Objective: To assess the knowledge, belief and preventive measures taken regarding osteoporosis by students of different non-medical educational backgrounds.
Methods: The descriptive cross-sectional study was conducted from January to March, 2018, at one private-sector and two public-sector universities in Karachi, and comprised female participants aged >15 years from engineering, commerce, social and pure sciences background. Osteoporosis Knowledge Assessment Tool questionnaire was self-administered to collect data which was analysed using SPSS 23.
Results: There were 400 females with a mean age of 20.55±1.66 years. The overall mean score was 46.49±12.83 and 43(10.8) subjects had a good score, 204(51%) had an average score and 150(37%) had a poor score regarding knowledge about osteoporosis. Also, 186(47%) subjects identified previous studies as their source about osteoporosis, 103(26%) gained knowledge by health professionals and 62(16%) did it through electronic media. The knowledge on risk factors, protective factors and perceived susceptibility were significant (p<0.05) when compared by type of study and age.
Conclusion: The knowledge of the disease was found to be insufficient, indicating need for generating awareness regarding osteoporosis.
Keywords: Osteoporosis, Bone loss, Age-related, women, Post-menopausal. (JPMA 71: 1910; 2021)
Osteoporosis is a systemic disorder of the skeletal system manifested by a decrease in bone mass and an increased risk of fracture.1 It affects both genders, but women are more prone towards osteoporosis, especially after menopause.2 However, osteoporosis can be prevented if the person attains peak bone mass while the bones are growing, maintaining it during adulthood and avoiding the loss in old age.1 Risk factors that can cause primary and secondary osteoporosis include age, family history, menopause, old age, deficiency of vitamin D, sedentary lifestyle, low body metabolic index (BMI) and paralysis.3
Pakistan holds 5th position across the world for people with osteoporosis.4 It is estimated that about 9.9 million people have osteoporosis, of which 7.2 million are women. By 2020, it is expected that this will rise to 11.3 million and 12.9 million by 2050.5 According to a survey, 72% Pakistanis lead a sedentary lifestyle, and 83% of women in Pakistan have a vitamin-D deficiency.5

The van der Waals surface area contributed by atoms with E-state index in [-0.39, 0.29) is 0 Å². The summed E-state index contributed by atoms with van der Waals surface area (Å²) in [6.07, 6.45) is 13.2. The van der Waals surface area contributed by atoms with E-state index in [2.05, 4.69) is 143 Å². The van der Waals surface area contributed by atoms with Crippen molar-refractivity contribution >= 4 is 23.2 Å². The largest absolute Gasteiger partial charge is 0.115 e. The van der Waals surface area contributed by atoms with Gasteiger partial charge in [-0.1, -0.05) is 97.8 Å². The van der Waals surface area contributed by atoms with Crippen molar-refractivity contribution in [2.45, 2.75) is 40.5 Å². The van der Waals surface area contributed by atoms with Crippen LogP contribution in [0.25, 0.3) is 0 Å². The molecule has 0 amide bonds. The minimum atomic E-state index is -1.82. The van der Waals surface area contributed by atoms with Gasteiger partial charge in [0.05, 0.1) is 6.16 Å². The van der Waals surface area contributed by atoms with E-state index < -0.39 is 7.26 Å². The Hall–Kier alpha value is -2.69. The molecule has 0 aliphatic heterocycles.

Young women in Asia compared to the West are more prone to osteoporosis, and, by 2050, around half of osteoporosis cases will occur in Asia.6 Osteoporosis knowledge is one of the contributors to osteoporosis-preventative behaviour.7 A study among women aged >25 years in the United States showed limited knowledge regarding osteoporosis.8 Similarly, Asian women living in Australia had limited knowledge regarding osteoporosis with low calcium (<800mg/day) intake.9 According to a 2011 study, the average consumption of calcium among Pakistani population was <50% of the daily requirement.10 Although one study conducted in Pakistan reported that women do know about osteoporosis, they failed to convert this knowledge into practice for prevention.11 Therefore, it is essential to know about the current status of knowledge, beliefs and practices regarding osteoporosis among young women from different educational background so that effective future preventative strategies can be developed. The current study was planned to assess the knowledge, belief and preventive measures taken by students of different non-medical educational background in an urban setting.